Friday, January 26, 2007

Dakota Fanning Responds To Attacks on Movie Hounddog


"Hounddog" is the story of Lewellen, a girl played by 12-year-old Dakota Fanning, who is growing up in the 1960s South. She is a free-spirit obsessed with Elvis Presley and has little supervision by her abusive father and alcoholic grandmother.

[...] Fanning is defending her work as well as the movie, and so is the head of Sundance, who said it was courageous for director Deborah Kampmeier to tackle "challenging material." "Hounddog" is entered in the festival's dramatic category.

The attitude behind the response by a Christian film critic who called the rape scene in the movie child abuse and similar complaints by groups such as the Catholic League seems to be one of denial.

The reality that many children have of being raped will be less likely to change if we insist that films pretend this type of violence never happens or if they must sanitize the depiction until the harm done can be minimized by those who commit these types of crimes.

The Smoking Gun has a copy of the rape scene from the shooting script of Hounddog. One of the elements which struck me about the scene is how trust is used as a weapon.

From Variety:

The furor over "Hounddog" was poised to peak Monday night with the film's Sundance Film Festival premiere at the Racquet Club Theater.

Instead of the usual post-screening Q&A, the producers scheduled a panel that included stars Dakota Fanning and Robin Wright Penn, director Deborah Kempmeier and a representative from RAINN, the Rape, Abuse and Incest National Network. The idea was to create a forum to discuss the film's child rape issues and combat what's become, as one person close to the film said, "a circus."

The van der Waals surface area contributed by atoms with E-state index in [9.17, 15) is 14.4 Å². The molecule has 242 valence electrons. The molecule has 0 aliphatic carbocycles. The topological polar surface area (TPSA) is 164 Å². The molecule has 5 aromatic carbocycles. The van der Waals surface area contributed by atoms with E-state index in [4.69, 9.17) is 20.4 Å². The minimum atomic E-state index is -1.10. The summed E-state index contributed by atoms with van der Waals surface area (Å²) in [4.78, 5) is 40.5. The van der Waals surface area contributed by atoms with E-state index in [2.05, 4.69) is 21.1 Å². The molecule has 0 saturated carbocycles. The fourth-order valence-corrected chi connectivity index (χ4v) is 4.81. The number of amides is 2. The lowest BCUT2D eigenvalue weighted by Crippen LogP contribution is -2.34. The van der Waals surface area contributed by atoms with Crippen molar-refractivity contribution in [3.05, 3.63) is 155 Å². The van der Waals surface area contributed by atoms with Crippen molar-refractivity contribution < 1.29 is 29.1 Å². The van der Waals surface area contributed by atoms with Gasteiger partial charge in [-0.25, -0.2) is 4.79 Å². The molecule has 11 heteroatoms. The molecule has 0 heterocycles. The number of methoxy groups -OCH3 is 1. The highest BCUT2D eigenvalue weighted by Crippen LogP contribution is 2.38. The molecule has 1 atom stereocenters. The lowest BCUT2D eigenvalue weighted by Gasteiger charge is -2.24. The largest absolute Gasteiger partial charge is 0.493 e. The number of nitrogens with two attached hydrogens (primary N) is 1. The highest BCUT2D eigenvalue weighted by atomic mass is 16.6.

Since director Deborah Kampmeier views the rape scene as being a necessary part of the story (as a rape survivor I understand how an event like this impacts everything about a character's life) and since there are ways to film a scene so it has less emotional impact on the actors than it would have on viewers of the finished film, the mere existance of the scene doesn't prove any harm has been done to underage actors.

For me the bigger issue is whether the film as a whole brings something positive to the actors and to those who view the film. If the film explores how a child works through trauma and finds realistic hope then it could be a real contribution.

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posted by Marcella Chester @ 3:14 PM   1 comments links to this post


At January 29, 2007 10:16 AM, Anonymous thinking girl said...

HI Marcella,

I'm glad you wrote about this. I was flabbergasted when I heard all the uproar about this film. From what I understand, the rape scene itself is not at all graphic - nothing like, say, the graphic sex depicted in Monster's Ball or the rape scenes in Bastard Out of Carolina. I think that films like these need to be made, because just hushing up about sexual violence, whether committed against adult men and women or children, isn't working. We need to draw attention to the fact that children are raped everyday all across the world. I am proud of young Dakota Fanning, actually, for taking on this responsibility.

By the way, I didn't hear any complaints when she was in that creepy horror movie, Hide and Seek.


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